In August of 2016, I returned to YMCA Camp Chief Hector located in Kananaskis, Alberta for my 9th summer as a camper there. The catch was, that year was significantly different than the many times before. Normally, I attend camp for two weeks every summer; these two weeks are filled of many activities from day hikes, archery and horseback riding to that session’s trip, which for me was usually a 5-7 canoe trip. In 2016, however, I became a Leadership camper (LD1). This meant that not only would I be at camp for a whole month, but that I would embark on some of the most gruelling challenges of my life. I can say with certainty that my summer there shaped me into the individual I have become today.
One of the highlights about Camp Chief Hector is that it is an unplugged camp. This means that from the second you get there to the minute you leave, you are prohibited electronics of any kind. Even the counsellors only get an hour a day. The logic behind this choice is to make sure that campers connect with every element that surrounds them and indulge in the imagination of childhood that has been dampened in most recent years. I believe this to be crucial to the camp experience, but I have to admit, as a 16 year-old a month away from my phone felt like an eternity to me. Still, I found myself handing my devices to my mom on the morning of camp and leaving them completely behind me for a month in the wilderness.
As I embarked on that month, I couldn’t have been more under-prepared. In 2015 I had to leave camp as I had Mononucleosis. Instead of paddling through rapids on the North Saskatchewan River, I was lying on my couch, banned from any and all physical activity. I felt like my canoeing abilities weren’t going to be up to LD1 standards, or especially up to the standards required to canoe the challenging Kootenay River. On top of that, my group was embarking on an 11 day hike through the backcountry. Overnight hikes were an activity I had never done before, and to me 11 days seemed to be an impossibility. The first few days were spent solely packing gear, dehydrating food, and making route plans, and with each day my anxiety grew stronger. On top of the stress associated with my physical capabilities, the month before camp had been a really hard time for my family and it had taken a toll on my emotional state, so much so that I felt as if I didn’t know who I was anymore. For the first few days of activities it was hard for me to connect to my fellow hikers and get out of my own head; quite honestly, I did not want to be there. My cellphone was not available to me, so I couldn’t talk to my parents or my friends. I was scared.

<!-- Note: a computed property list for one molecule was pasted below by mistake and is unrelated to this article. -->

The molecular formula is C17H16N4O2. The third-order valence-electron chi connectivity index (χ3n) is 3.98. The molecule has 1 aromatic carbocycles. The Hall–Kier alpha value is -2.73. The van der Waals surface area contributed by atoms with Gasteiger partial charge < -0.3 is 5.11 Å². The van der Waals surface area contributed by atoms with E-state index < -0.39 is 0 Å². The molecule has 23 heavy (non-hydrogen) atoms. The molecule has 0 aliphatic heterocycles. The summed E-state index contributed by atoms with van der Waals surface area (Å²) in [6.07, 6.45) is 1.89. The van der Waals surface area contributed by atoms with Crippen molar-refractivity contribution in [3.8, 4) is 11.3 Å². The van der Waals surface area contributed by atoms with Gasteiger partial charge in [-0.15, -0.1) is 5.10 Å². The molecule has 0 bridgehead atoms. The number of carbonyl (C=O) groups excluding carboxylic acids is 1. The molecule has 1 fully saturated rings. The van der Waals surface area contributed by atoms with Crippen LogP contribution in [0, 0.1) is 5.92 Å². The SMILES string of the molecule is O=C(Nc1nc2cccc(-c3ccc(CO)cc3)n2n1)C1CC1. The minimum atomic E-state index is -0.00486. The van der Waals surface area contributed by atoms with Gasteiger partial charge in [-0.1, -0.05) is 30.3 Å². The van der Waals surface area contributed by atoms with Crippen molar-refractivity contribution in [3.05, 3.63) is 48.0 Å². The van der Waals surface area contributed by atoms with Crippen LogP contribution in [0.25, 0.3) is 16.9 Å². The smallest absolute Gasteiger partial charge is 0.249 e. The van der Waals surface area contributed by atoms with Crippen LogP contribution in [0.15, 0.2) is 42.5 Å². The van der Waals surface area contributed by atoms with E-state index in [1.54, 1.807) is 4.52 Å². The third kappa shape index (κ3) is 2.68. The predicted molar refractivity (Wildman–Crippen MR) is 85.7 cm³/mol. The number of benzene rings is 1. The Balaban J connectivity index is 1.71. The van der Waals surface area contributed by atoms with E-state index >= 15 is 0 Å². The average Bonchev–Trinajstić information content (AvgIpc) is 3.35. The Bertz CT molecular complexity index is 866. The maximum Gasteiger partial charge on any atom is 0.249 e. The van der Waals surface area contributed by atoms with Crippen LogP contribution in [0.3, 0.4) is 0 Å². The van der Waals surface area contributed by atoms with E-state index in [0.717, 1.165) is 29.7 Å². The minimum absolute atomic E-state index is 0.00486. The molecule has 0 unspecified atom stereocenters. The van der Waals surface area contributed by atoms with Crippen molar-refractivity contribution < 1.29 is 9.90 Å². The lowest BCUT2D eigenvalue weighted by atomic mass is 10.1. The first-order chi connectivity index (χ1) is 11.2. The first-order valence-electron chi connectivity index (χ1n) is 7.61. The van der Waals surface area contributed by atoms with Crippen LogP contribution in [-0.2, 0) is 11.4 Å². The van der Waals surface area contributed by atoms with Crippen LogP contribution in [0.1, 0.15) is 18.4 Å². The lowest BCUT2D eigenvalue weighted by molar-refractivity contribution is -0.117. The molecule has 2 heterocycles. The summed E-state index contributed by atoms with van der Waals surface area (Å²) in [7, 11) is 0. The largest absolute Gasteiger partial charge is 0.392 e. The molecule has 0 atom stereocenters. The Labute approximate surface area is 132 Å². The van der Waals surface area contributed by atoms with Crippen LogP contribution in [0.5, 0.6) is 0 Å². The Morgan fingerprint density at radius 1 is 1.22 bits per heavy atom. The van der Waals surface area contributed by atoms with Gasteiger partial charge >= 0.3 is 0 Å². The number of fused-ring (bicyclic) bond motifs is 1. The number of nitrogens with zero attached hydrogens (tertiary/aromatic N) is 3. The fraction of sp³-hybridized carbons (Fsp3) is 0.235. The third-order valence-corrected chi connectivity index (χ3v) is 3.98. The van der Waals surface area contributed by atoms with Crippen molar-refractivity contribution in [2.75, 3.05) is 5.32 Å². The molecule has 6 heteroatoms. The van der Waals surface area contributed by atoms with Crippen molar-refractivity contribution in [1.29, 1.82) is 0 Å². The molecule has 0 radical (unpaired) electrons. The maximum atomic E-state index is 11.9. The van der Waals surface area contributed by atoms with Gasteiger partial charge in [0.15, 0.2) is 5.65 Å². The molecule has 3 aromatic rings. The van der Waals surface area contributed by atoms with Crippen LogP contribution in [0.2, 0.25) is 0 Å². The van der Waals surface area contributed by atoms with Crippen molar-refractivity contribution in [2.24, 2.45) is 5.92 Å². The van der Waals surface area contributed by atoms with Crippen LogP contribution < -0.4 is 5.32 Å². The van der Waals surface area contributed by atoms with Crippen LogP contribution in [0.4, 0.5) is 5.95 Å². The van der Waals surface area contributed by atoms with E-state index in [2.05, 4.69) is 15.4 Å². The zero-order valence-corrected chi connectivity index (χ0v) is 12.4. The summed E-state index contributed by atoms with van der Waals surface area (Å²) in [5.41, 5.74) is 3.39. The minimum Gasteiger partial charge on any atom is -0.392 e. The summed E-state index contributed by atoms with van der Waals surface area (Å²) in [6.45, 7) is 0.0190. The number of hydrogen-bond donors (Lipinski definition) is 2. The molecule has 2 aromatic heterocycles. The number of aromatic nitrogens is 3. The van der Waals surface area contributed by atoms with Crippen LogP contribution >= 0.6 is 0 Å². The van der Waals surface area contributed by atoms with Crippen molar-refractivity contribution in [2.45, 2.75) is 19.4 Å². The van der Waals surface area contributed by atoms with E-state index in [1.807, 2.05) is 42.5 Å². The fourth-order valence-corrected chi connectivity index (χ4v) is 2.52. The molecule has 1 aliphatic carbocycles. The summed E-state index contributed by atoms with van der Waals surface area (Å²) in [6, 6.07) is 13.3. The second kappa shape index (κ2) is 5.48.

Before I knew it I was at the base of a mountain, about to spend the first day hiking 25km with an elevation gain of 250m. This may not seem like a lot but for a first time 5’0 hiker, carrying 11 days worth of gear on my back it was almost too much. That day was admittedly very hard for me as I tried to match my fellow camper Konrad’s pace. As the hike continued, I began to find myself. The days, although terrifying and growing in kilometres hiked, were surmountable and I was able to push through them. Crystal, one of my counsellors, made a huge effort to help me get through the internal battles I was dealing with. It is my nature to push people away and bottle up my feelings, but there was something about Crystal that made it impossible to revert to my natural ways. She was the role model I needed that summer. She was by my side constantly through the whole month, pushing me to take another step forward or just helping me to feel comfortable in my own skin again. I ended up making some lifelong connections with my fellow campers, and regardless of the strain on my body or my newly acquired sprained ankle, I went to bed every night on the lumpy ground with a smile on my face.
At the top of a mountain on the last day I felt something in me change. I had conquered almost 300 km in less than the 11 days allotted. I pushed myself to the point where I had discovered a newfound resilience, and I immersed myself in the people around me, leaning into them for support and comfort. It is easy to say that it was one specific thing that helped me rediscover myself but ultimately I believe it came down to being unplugged.
Had I been able to have access to my phone in the first 5 days, I would have relied on my friends and family back home to help me deal with my issues, and therefore would have ignored what was going on all around me. My phone was not going to help me make friends, nor was it going to help me finish the hike or canoe trip. The truth is I didn’t need my phone at all that month.
A challenge to anyone reading this: next time you are alone, stressed, or bored, put down the phone. Immerse yourself in the people around you, find a new hobby or talent, or just appreciate your surroundings. You never know how one moment unplugged could make an impact on you.